I lost the wheat, but didn’t lose weight: 2

Yes, it happens: Rid your life of all things wheat and you get relief from acid reflux, joint pain, and mood swings . . . but not weight loss.

While most people enjoy rapid and dramatic weight loss with wheat elimination due to the loss of the appetite-stimulating effect of wheat gliadin, the loss of repetitive glucose-insulin provocation of amylopectin A, the reduction of inflammation (that blocks insulin) of the combined effects of gliadin/wheat germ agglutinin/amylopectin A, and the leptin-blocking effect of wheat germ agglutinin, this doesn’t happen to everybody. Or you lose, say, 10 pounds, only to have weight loss stop for an extended period with another 50 to go.

Why? Elimination of wheat is an extremely powerful strategy for regaining control over health, appetite, and weight. But it cannot correct or undo every abnormal situation that causes weight gain or blocks weight loss. The list of solutions to break a weight loss failure is rather extensive and there is often more than one answer. There are more but these are the biggies. Let’s consider them one by one:

1) Lose the carbohydrates
Many people have high blood levels of insulin with resultant resistance to insulin that has to be undone for weight loss to occur. Beyond getting rid of wheat and its extravagant insulin-raising effect, it therefore helps to restrict other carbohydrates. This is among the reasons I condemn gluten-free foods made with rice starch, cornstarch, tapioca starch, and potato starch. So cutting carbohydrates may become necessary, e.g., no more than 15 grams “net” carbs per meal (i.e., total carbs minus fiber). (I use a free iPhone app called FoodFacts to get quick listings of various foods or an old-fashioned handbook of nutritional content of foods works fine.) Another way to manage carbs: Get a fingerstick glucose meter and check blood sugars immediately prior to meals, then 1-hour later; aim for NO CHANGE in blood sugar. This works for many people and can be conducted in concert with counting carbohydrates.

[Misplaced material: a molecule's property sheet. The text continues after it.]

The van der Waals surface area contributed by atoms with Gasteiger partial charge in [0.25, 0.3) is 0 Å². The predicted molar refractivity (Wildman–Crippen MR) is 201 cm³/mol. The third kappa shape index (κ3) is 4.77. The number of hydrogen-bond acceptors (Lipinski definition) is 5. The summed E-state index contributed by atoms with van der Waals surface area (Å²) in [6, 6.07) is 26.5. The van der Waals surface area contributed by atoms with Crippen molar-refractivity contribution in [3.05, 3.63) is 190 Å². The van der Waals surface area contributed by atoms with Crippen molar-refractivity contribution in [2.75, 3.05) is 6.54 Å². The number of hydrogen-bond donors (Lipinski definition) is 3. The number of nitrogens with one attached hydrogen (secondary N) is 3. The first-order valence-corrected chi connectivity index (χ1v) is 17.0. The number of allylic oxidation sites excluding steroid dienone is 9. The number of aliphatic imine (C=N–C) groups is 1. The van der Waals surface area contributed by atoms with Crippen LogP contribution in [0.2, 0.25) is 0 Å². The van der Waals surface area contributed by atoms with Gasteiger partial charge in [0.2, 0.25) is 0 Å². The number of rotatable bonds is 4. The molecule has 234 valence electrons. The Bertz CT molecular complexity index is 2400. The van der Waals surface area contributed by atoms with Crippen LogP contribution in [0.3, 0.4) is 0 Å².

An occasional person will actually require a ketogenic state to achieve weight loss, i.e., complete elimination of carbohydrates in order to metabolize fats, evidenced by the fruity breath odor of ketones or urine dipstick testing positive with Ketostix.

2) Revel in fats and oils–Fat is satiating and reduces appetite. Liberal fat intake, contrary to conventional “wisdom,” does not make you fat; it helps you get skinny. The only fats to avoid are fried (high-temperature), hydrogenated, and highly-processed polyunsaturated seed or GM oils like safflower, sunflower, grapeseed, soybean, and canola.

You can add fats/oils to many foods, e.g., add 2-3 tablespoons extra-virgin olive or coconut oil to scrambled eggs or soups. Some people even choose to consume coconut oil “straight.”

3) Lose the dairy–The problem with dairy is not fat; it’s the whey fraction of protein. Some people are susceptible to the “insulinotrophic” action of whey–a tripling of insulin output by the pancreas, a situation that stalls weight loss. The solution: Avoid all dairy when trying to lose weight. I know of no other way to confidently identify this as the culprit . . . except a trial of elimination. This approach does, however, make the diet very restrictive, so this may be necessary for only as long as you are trying to lose weight.